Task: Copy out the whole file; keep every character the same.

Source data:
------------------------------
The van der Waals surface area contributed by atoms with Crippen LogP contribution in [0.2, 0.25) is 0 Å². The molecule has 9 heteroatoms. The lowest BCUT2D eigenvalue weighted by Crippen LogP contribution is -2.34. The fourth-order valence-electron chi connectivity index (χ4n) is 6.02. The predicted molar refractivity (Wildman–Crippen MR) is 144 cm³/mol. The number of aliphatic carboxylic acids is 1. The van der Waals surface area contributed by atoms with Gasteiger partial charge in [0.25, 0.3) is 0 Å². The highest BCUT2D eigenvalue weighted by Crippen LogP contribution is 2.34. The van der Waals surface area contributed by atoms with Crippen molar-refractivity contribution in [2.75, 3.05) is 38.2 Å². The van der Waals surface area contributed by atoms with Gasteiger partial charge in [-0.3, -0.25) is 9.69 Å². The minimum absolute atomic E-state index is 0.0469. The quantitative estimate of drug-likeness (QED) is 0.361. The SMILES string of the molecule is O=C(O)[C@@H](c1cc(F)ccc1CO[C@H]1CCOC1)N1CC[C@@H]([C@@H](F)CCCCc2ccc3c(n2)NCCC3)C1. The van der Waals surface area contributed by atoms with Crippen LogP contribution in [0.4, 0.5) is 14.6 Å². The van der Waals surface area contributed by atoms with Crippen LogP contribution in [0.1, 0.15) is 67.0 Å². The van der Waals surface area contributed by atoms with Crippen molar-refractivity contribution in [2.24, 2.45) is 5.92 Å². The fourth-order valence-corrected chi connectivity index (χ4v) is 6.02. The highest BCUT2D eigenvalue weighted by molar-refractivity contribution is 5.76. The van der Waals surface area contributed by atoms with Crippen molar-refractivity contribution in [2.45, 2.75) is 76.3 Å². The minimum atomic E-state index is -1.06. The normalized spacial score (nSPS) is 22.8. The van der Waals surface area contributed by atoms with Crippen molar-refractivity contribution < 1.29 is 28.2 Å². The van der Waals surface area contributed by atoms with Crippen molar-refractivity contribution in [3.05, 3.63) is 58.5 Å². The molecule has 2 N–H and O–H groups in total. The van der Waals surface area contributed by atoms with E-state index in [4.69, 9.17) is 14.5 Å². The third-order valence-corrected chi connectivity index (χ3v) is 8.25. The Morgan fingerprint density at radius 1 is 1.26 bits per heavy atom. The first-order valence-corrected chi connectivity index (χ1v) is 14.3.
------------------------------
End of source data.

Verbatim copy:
The van der Waals surface area contributed by atoms with Crippen LogP contribution in [0.2, 0.25) is 0 Å². The molecule has 9 heteroatoms. The lowest BCUT2D eigenvalue weighted by Crippen LogP contribution is -2.34. The fourth-order valence-electron chi connectivity index (χ4n) is 6.02. The predicted molar refractivity (Wildman–Crippen MR) is 144 cm³/mol. The number of aliphatic carboxylic acids is 1. The van der Waals surface area contributed by atoms with Gasteiger partial charge in [0.25, 0.3) is 0 Å². The highest BCUT2D eigenvalue weighted by Crippen LogP contribution is 2.34. The van der Waals surface area contributed by atoms with Crippen molar-refractivity contribution in [2.75, 3.05) is 38.2 Å². The van der Waals surface area contributed by atoms with Gasteiger partial charge in [-0.3, -0.25) is 9.69 Å². The minimum absolute atomic E-state index is 0.0469. The quantitative estimate of drug-likeness (QED) is 0.361. The SMILES string of the molecule is O=C(O)[C@@H](c1cc(F)ccc1CO[C@H]1CCOC1)N1CC[C@@H]([C@@H](F)CCCCc2ccc3c(n2)NCCC3)C1. The van der Waals surface area contributed by atoms with Crippen LogP contribution in [0.4, 0.5) is 14.6 Å². The van der Waals surface area contributed by atoms with Crippen LogP contribution in [0.1, 0.15) is 67.0 Å². The van der Waals surface area contributed by atoms with Crippen molar-refractivity contribution in [2.24, 2.45) is 5.92 Å². The fourth-order valence-corrected chi connectivity index (χ4v) is 6.02. The highest BCUT2D eigenvalue weighted by molar-refractivity contribution is 5.76. The van der Waals surface area contributed by atoms with Crippen molar-refractivity contribution in [2.45, 2.75) is 76.3 Å². The minimum atomic E-state index is -1.06. The normalized spacial score (nSPS) is 22.8. The van der Waals surface area contributed by atoms with Crippen molar-refractivity contribution < 1.29 is 28.2 Å². The van der Waals surface area contributed by atoms with Crippen molar-refractivity contribution in [3.05, 3.63) is 58.5 Å². The molecule has 2 N–H and O–H groups in total. The van der Waals surface area contributed by atoms with E-state index in [4.69, 9.17) is 14.5 Å². The third-order valence-corrected chi connectivity index (χ3v) is 8.25. The Morgan fingerprint density at radius 1 is 1.26 bits per heavy atom. The first-order valence-corrected chi connectivity index (χ1v) is 14.3.